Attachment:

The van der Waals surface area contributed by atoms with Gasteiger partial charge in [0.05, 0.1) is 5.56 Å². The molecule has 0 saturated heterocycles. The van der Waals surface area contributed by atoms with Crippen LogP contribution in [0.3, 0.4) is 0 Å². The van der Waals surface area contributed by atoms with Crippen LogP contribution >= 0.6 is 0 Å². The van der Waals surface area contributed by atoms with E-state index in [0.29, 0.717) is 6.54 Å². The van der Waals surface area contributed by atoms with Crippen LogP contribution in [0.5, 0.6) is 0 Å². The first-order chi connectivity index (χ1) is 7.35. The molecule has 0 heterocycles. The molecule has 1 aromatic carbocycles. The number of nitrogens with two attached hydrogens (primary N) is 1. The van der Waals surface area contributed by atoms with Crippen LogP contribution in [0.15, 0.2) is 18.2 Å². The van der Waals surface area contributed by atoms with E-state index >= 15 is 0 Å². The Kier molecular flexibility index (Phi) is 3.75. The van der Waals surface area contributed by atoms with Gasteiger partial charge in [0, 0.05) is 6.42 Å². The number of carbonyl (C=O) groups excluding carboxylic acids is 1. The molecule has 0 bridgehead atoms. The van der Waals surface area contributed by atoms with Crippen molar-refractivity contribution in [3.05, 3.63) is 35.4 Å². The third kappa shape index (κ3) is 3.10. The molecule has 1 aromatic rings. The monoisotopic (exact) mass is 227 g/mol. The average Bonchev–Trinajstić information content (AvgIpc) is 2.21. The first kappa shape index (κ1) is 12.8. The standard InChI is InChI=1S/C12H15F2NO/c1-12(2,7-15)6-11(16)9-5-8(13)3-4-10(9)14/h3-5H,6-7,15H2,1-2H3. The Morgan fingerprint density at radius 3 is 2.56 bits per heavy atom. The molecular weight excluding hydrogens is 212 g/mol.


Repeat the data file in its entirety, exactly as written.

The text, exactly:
The van der Waals surface area contributed by atoms with Gasteiger partial charge in [0.05, 0.1) is 5.56 Å². The molecule has 0 saturated heterocycles. The van der Waals surface area contributed by atoms with Crippen LogP contribution in [0.3, 0.4) is 0 Å². The van der Waals surface area contributed by atoms with Crippen LogP contribution >= 0.6 is 0 Å². The van der Waals surface area contributed by atoms with E-state index in [0.29, 0.717) is 6.54 Å². The van der Waals surface area contributed by atoms with Crippen LogP contribution in [0.5, 0.6) is 0 Å². The first-order chi connectivity index (χ1) is 7.35. The molecule has 0 heterocycles. The molecule has 1 aromatic carbocycles. The number of nitrogens with two attached hydrogens (primary N) is 1. The van der Waals surface area contributed by atoms with Crippen LogP contribution in [0.15, 0.2) is 18.2 Å². The van der Waals surface area contributed by atoms with E-state index >= 15 is 0 Å². The Kier molecular flexibility index (Phi) is 3.75. The van der Waals surface area contributed by atoms with Gasteiger partial charge in [0, 0.05) is 6.42 Å². The number of carbonyl (C=O) groups excluding carboxylic acids is 1. The molecule has 0 bridgehead atoms. The van der Waals surface area contributed by atoms with Crippen molar-refractivity contribution in [3.05, 3.63) is 35.4 Å². The third kappa shape index (κ3) is 3.10. The molecule has 1 aromatic rings. The monoisotopic (exact) mass is 227 g/mol. The average Bonchev–Trinajstić information content (AvgIpc) is 2.21. The first kappa shape index (κ1) is 12.8. The standard InChI is InChI=1S/C12H15F2NO/c1-12(2,7-15)6-11(16)9-5-8(13)3-4-10(9)14/h3-5H,6-7,15H2,1-2H3. The Morgan fingerprint density at radius 3 is 2.56 bits per heavy atom. The molecular weight excluding hydrogens is 212 g/mol.